Starting with Perish v. Allina-Abbott Northwestern, Legal Aid’s Minnesota Disability Law Center brings and settles actions against 8 major hospitals over the next few years, challenging their failure to provide American Sign Language interpreters for deaf patients. All of the cases settled with defendants agreeing to detailed, systemic corrective action.
Legal Aid files Dahl v. Department of Human Services, successfully challenging a state Medical Assistance statute that allowed medical providers to refuse services to persons who couldn’t afford co-payments.
Legal Aid files Brayton v. Pawlenty, challenging the Governor’s use of the unallotment statute to balance the budget, which included elimination of the Special Diet Program used by low-income Minnesotans to meet medically-required diet needs. The Minnesota Supreme Court held the Governor’s action exceeded his authority, and the special diet funds were reinstated.
Two Legal Aid attorneys are appointed to the bench: Sarah Hennesy is appointed as a judge in the Seventh Judicial District; and Kristin Siegesmund is appointed as a judge in the Fourth Judicial District.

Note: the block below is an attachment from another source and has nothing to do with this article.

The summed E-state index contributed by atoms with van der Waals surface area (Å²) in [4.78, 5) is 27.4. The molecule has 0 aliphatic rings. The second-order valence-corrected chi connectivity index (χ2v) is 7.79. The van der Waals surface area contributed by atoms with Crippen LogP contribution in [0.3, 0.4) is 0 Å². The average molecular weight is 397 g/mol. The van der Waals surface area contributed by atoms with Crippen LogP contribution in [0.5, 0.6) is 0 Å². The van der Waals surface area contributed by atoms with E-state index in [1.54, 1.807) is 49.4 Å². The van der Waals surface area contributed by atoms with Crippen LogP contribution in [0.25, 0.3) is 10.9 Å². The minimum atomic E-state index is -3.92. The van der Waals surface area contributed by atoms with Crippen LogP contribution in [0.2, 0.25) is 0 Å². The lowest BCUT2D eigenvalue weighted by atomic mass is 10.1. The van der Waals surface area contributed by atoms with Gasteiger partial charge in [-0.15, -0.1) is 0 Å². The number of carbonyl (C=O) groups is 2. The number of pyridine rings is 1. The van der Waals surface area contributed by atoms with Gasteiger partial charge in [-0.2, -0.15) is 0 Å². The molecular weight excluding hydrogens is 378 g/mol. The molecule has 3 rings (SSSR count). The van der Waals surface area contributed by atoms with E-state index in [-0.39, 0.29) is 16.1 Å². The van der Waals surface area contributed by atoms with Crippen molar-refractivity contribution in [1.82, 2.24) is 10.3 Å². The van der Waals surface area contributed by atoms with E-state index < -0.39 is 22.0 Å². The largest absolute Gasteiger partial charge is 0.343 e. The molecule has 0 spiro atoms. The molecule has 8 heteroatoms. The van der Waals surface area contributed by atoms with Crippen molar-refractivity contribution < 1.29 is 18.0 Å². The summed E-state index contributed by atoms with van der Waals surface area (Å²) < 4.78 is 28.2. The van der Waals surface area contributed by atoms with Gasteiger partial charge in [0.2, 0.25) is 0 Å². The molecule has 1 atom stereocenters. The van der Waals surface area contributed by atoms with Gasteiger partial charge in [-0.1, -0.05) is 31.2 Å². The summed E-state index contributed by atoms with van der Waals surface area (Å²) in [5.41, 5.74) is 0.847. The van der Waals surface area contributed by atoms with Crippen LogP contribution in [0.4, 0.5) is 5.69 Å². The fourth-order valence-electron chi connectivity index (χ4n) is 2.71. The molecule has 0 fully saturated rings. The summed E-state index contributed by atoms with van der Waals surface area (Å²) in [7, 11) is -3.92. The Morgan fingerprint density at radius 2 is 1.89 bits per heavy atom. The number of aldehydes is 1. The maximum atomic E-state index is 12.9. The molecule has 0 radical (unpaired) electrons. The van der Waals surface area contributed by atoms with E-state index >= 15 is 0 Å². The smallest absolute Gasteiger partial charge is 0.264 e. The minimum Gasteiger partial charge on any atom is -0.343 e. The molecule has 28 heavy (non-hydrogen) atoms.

Legal Aid’s member corporations (Legal Aid Society of Minneapolis, St. Cloud Area Legal Services, and Western Minnesota Legal Services) dissolve and formally merge into Mid-Minnesota Legal Aid to form one corporation with one board of directors.
Sarah Hennesy came to St. Cloud Legal Aid in 2007. After receiving her J.D. with honors from Drake Law School in Des Moines, she served as an Assistant Appellate Defender in Iowa, Deputy Public Defender in Virginia, and represented English and Spanish-speaking children and adults in private practice in criminal, family, juvenile, personal injury, special education, contracts, and landlord/tenant law.
At Legal Aid, Sarah was a partner on the highly recognized Stearns County Domestic Violence Court Project. As the civil legal attorney, she worked closely with victims who survived repeated severe violence. Sarah excelled at building trust through her calm and focused dedication, her ability to listen and advise without judging the victims.